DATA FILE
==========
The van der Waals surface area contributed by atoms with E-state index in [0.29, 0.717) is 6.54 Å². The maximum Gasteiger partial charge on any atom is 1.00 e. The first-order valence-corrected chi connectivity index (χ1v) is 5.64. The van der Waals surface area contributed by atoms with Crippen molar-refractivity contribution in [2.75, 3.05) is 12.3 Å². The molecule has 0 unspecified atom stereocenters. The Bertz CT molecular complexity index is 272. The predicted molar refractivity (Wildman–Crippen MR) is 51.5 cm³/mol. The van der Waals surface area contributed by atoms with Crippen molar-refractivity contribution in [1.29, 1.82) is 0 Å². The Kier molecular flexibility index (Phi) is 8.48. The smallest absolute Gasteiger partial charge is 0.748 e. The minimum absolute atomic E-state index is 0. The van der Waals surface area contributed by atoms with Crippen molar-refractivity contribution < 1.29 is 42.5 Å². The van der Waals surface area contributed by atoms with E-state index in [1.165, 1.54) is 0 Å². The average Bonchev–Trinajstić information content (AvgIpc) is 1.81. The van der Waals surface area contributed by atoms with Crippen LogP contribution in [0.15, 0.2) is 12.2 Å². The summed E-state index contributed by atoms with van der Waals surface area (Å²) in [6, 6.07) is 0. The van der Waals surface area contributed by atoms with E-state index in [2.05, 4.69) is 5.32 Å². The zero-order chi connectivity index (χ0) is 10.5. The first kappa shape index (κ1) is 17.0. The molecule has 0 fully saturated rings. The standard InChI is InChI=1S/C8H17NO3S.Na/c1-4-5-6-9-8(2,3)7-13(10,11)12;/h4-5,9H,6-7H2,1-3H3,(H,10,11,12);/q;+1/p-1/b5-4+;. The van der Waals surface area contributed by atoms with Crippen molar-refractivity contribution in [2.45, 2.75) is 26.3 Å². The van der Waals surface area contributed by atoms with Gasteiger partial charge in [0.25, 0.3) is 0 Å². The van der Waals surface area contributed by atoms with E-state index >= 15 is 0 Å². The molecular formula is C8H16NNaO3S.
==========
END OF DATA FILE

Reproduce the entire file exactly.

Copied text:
The van der Waals surface area contributed by atoms with E-state index in [0.29, 0.717) is 6.54 Å². The maximum Gasteiger partial charge on any atom is 1.00 e. The first-order valence-corrected chi connectivity index (χ1v) is 5.64. The van der Waals surface area contributed by atoms with Crippen molar-refractivity contribution in [2.75, 3.05) is 12.3 Å². The molecule has 0 unspecified atom stereocenters. The Bertz CT molecular complexity index is 272. The predicted molar refractivity (Wildman–Crippen MR) is 51.5 cm³/mol. The van der Waals surface area contributed by atoms with Crippen molar-refractivity contribution in [1.29, 1.82) is 0 Å². The Kier molecular flexibility index (Phi) is 8.48. The smallest absolute Gasteiger partial charge is 0.748 e. The minimum absolute atomic E-state index is 0. The van der Waals surface area contributed by atoms with Crippen molar-refractivity contribution < 1.29 is 42.5 Å². The van der Waals surface area contributed by atoms with E-state index in [1.165, 1.54) is 0 Å². The average Bonchev–Trinajstić information content (AvgIpc) is 1.81. The van der Waals surface area contributed by atoms with Crippen LogP contribution in [0.15, 0.2) is 12.2 Å². The summed E-state index contributed by atoms with van der Waals surface area (Å²) in [6, 6.07) is 0. The van der Waals surface area contributed by atoms with E-state index in [2.05, 4.69) is 5.32 Å². The zero-order chi connectivity index (χ0) is 10.5. The first kappa shape index (κ1) is 17.0. The molecule has 0 fully saturated rings. The standard InChI is InChI=1S/C8H17NO3S.Na/c1-4-5-6-9-8(2,3)7-13(10,11)12;/h4-5,9H,6-7H2,1-3H3,(H,10,11,12);/q;+1/p-1/b5-4+;. The van der Waals surface area contributed by atoms with Crippen molar-refractivity contribution in [2.45, 2.75) is 26.3 Å². The van der Waals surface area contributed by atoms with Gasteiger partial charge in [0.25, 0.3) is 0 Å². The van der Waals surface area contributed by atoms with E-state index >= 15 is 0 Å². The molecular formula is C8H16NNaO3S.